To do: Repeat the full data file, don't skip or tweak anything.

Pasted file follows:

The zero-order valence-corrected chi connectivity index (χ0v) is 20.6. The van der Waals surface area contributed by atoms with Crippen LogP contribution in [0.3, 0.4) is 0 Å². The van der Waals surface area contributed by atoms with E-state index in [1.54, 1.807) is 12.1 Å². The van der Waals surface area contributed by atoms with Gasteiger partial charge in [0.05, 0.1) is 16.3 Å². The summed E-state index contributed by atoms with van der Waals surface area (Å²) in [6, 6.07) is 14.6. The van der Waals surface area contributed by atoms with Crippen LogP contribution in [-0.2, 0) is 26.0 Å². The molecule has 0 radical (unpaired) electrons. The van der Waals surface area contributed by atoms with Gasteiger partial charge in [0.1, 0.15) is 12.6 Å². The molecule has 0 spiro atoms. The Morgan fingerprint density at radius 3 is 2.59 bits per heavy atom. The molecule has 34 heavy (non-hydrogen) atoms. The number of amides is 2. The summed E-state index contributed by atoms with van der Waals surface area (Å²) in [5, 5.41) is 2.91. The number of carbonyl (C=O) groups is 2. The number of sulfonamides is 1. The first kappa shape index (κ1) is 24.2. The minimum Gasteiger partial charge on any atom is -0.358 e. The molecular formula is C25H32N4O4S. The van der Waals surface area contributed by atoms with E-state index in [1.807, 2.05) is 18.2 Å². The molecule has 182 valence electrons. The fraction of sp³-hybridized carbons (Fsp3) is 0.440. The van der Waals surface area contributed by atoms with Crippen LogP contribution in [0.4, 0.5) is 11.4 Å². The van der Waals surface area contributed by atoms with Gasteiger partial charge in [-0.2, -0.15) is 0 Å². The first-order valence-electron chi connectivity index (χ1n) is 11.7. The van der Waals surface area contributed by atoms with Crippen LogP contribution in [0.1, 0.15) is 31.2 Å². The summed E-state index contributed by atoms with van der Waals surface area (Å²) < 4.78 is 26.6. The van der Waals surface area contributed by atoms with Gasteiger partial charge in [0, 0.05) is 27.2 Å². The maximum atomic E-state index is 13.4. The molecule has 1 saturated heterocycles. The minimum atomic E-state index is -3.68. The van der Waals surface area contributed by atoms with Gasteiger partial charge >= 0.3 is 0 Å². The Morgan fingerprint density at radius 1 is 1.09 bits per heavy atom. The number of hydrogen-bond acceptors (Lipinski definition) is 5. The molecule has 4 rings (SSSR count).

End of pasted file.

The zero-order valence-corrected chi connectivity index (χ0v) is 20.6. The van der Waals surface area contributed by atoms with Crippen LogP contribution in [0.3, 0.4) is 0 Å². The van der Waals surface area contributed by atoms with E-state index in [1.54, 1.807) is 12.1 Å². The van der Waals surface area contributed by atoms with Gasteiger partial charge in [0.05, 0.1) is 16.3 Å². The summed E-state index contributed by atoms with van der Waals surface area (Å²) in [6, 6.07) is 14.6. The van der Waals surface area contributed by atoms with Crippen LogP contribution in [-0.2, 0) is 26.0 Å². The molecule has 0 radical (unpaired) electrons. The van der Waals surface area contributed by atoms with Gasteiger partial charge in [0.1, 0.15) is 12.6 Å². The molecule has 0 spiro atoms. The Morgan fingerprint density at radius 3 is 2.59 bits per heavy atom. The molecule has 34 heavy (non-hydrogen) atoms. The number of amides is 2. The summed E-state index contributed by atoms with van der Waals surface area (Å²) in [5, 5.41) is 2.91. The number of carbonyl (C=O) groups is 2. The number of sulfonamides is 1. The first kappa shape index (κ1) is 24.2. The minimum Gasteiger partial charge on any atom is -0.358 e. The molecular formula is C25H32N4O4S. The van der Waals surface area contributed by atoms with E-state index in [1.807, 2.05) is 18.2 Å². The molecule has 182 valence electrons. The fraction of sp³-hybridized carbons (Fsp3) is 0.440. The van der Waals surface area contributed by atoms with Crippen LogP contribution in [0.4, 0.5) is 11.4 Å². The van der Waals surface area contributed by atoms with Gasteiger partial charge in [-0.2, -0.15) is 0 Å². The first-order valence-electron chi connectivity index (χ1n) is 11.7. The van der Waals surface area contributed by atoms with Crippen LogP contribution in [0.1, 0.15) is 31.2 Å². The summed E-state index contributed by atoms with van der Waals surface area (Å²) < 4.78 is 26.6. The van der Waals surface area contributed by atoms with Gasteiger partial charge in [0, 0.05) is 27.2 Å². The maximum atomic E-state index is 13.4. The molecule has 1 saturated heterocycles. The minimum atomic E-state index is -3.68. The van der Waals surface area contributed by atoms with Gasteiger partial charge >= 0.3 is 0 Å². The Morgan fingerprint density at radius 1 is 1.09 bits per heavy atom. The number of hydrogen-bond acceptors (Lipinski definition) is 5. The molecule has 4 rings (SSSR count).